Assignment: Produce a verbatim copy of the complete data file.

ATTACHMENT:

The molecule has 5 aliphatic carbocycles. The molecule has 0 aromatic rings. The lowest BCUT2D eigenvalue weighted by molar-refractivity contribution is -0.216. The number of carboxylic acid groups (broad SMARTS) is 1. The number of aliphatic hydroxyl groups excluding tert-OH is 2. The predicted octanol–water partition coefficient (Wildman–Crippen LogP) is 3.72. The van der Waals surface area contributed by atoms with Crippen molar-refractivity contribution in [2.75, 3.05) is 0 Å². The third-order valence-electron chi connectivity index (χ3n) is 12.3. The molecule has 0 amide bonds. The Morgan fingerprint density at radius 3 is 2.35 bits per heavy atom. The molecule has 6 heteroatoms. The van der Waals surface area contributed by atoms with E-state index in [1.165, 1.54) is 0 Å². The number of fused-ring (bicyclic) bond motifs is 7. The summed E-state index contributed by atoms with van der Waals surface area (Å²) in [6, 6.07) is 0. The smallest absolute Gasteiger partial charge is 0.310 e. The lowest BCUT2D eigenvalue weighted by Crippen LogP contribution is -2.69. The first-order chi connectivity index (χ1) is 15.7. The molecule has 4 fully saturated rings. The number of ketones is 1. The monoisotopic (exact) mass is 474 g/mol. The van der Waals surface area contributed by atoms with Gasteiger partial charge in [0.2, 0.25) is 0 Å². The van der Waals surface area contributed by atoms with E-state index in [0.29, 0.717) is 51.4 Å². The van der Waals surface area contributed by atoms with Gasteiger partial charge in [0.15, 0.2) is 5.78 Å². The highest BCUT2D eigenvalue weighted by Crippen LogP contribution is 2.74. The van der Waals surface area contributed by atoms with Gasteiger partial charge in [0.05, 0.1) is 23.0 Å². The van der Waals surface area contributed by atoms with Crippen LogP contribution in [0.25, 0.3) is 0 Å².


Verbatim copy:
The molecule has 5 aliphatic carbocycles. The molecule has 0 aromatic rings. The lowest BCUT2D eigenvalue weighted by molar-refractivity contribution is -0.216. The number of carboxylic acid groups (broad SMARTS) is 1. The number of aliphatic hydroxyl groups excluding tert-OH is 2. The predicted octanol–water partition coefficient (Wildman–Crippen LogP) is 3.72. The van der Waals surface area contributed by atoms with Crippen molar-refractivity contribution in [2.75, 3.05) is 0 Å². The third-order valence-electron chi connectivity index (χ3n) is 12.3. The molecule has 0 amide bonds. The Morgan fingerprint density at radius 3 is 2.35 bits per heavy atom. The molecule has 6 heteroatoms. The van der Waals surface area contributed by atoms with E-state index in [1.165, 1.54) is 0 Å². The number of fused-ring (bicyclic) bond motifs is 7. The summed E-state index contributed by atoms with van der Waals surface area (Å²) in [6, 6.07) is 0. The smallest absolute Gasteiger partial charge is 0.310 e. The lowest BCUT2D eigenvalue weighted by Crippen LogP contribution is -2.69. The first-order chi connectivity index (χ1) is 15.7. The molecule has 4 fully saturated rings. The number of ketones is 1. The monoisotopic (exact) mass is 474 g/mol. The van der Waals surface area contributed by atoms with Gasteiger partial charge in [0.2, 0.25) is 0 Å². The van der Waals surface area contributed by atoms with E-state index in [0.29, 0.717) is 51.4 Å². The van der Waals surface area contributed by atoms with Gasteiger partial charge in [0.15, 0.2) is 5.78 Å². The highest BCUT2D eigenvalue weighted by Crippen LogP contribution is 2.74. The van der Waals surface area contributed by atoms with Gasteiger partial charge in [0.05, 0.1) is 23.0 Å². The van der Waals surface area contributed by atoms with Crippen LogP contribution in [0.25, 0.3) is 0 Å².